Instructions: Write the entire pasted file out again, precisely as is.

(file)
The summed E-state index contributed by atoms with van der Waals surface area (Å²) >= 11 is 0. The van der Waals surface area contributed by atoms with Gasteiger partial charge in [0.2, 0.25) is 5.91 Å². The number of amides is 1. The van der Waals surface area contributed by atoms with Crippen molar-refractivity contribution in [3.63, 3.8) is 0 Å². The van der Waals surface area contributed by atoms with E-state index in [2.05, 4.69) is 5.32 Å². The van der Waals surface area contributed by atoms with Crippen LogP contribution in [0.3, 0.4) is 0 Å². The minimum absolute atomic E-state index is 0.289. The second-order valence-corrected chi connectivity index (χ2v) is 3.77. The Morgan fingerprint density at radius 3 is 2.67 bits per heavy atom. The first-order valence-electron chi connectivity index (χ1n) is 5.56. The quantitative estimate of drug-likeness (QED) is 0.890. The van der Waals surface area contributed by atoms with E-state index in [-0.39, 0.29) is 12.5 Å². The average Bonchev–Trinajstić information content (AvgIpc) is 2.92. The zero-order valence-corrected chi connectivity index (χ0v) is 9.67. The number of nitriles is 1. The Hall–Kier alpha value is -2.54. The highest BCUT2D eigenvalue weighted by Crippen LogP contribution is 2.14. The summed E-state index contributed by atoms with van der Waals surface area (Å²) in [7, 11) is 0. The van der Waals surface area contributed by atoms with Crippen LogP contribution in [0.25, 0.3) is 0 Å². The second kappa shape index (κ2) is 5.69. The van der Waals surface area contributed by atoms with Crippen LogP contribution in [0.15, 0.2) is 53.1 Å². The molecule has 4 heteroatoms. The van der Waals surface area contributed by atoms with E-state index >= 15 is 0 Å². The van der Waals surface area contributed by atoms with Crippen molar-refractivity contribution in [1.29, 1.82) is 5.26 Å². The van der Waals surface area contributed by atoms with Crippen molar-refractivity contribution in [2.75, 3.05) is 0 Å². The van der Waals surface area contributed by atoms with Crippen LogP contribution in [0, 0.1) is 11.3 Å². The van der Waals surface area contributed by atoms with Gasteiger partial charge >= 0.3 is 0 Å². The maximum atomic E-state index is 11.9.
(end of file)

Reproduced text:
The summed E-state index contributed by atoms with van der Waals surface area (Å²) >= 11 is 0. The van der Waals surface area contributed by atoms with Gasteiger partial charge in [0.2, 0.25) is 5.91 Å². The number of amides is 1. The van der Waals surface area contributed by atoms with Crippen molar-refractivity contribution in [3.63, 3.8) is 0 Å². The van der Waals surface area contributed by atoms with E-state index in [2.05, 4.69) is 5.32 Å². The van der Waals surface area contributed by atoms with Crippen LogP contribution in [0.3, 0.4) is 0 Å². The minimum absolute atomic E-state index is 0.289. The second-order valence-corrected chi connectivity index (χ2v) is 3.77. The Morgan fingerprint density at radius 3 is 2.67 bits per heavy atom. The first-order valence-electron chi connectivity index (χ1n) is 5.56. The quantitative estimate of drug-likeness (QED) is 0.890. The van der Waals surface area contributed by atoms with E-state index in [-0.39, 0.29) is 12.5 Å². The average Bonchev–Trinajstić information content (AvgIpc) is 2.92. The zero-order valence-corrected chi connectivity index (χ0v) is 9.67. The number of nitriles is 1. The Hall–Kier alpha value is -2.54. The highest BCUT2D eigenvalue weighted by Crippen LogP contribution is 2.14. The summed E-state index contributed by atoms with van der Waals surface area (Å²) in [7, 11) is 0. The van der Waals surface area contributed by atoms with Crippen LogP contribution in [0.25, 0.3) is 0 Å². The second kappa shape index (κ2) is 5.69. The van der Waals surface area contributed by atoms with Crippen LogP contribution in [0.15, 0.2) is 53.1 Å². The molecule has 4 heteroatoms. The van der Waals surface area contributed by atoms with E-state index >= 15 is 0 Å². The van der Waals surface area contributed by atoms with Crippen molar-refractivity contribution in [1.29, 1.82) is 5.26 Å². The van der Waals surface area contributed by atoms with Crippen molar-refractivity contribution in [2.75, 3.05) is 0 Å². The van der Waals surface area contributed by atoms with Crippen LogP contribution in [0, 0.1) is 11.3 Å². The van der Waals surface area contributed by atoms with Gasteiger partial charge >= 0.3 is 0 Å². The maximum atomic E-state index is 11.9.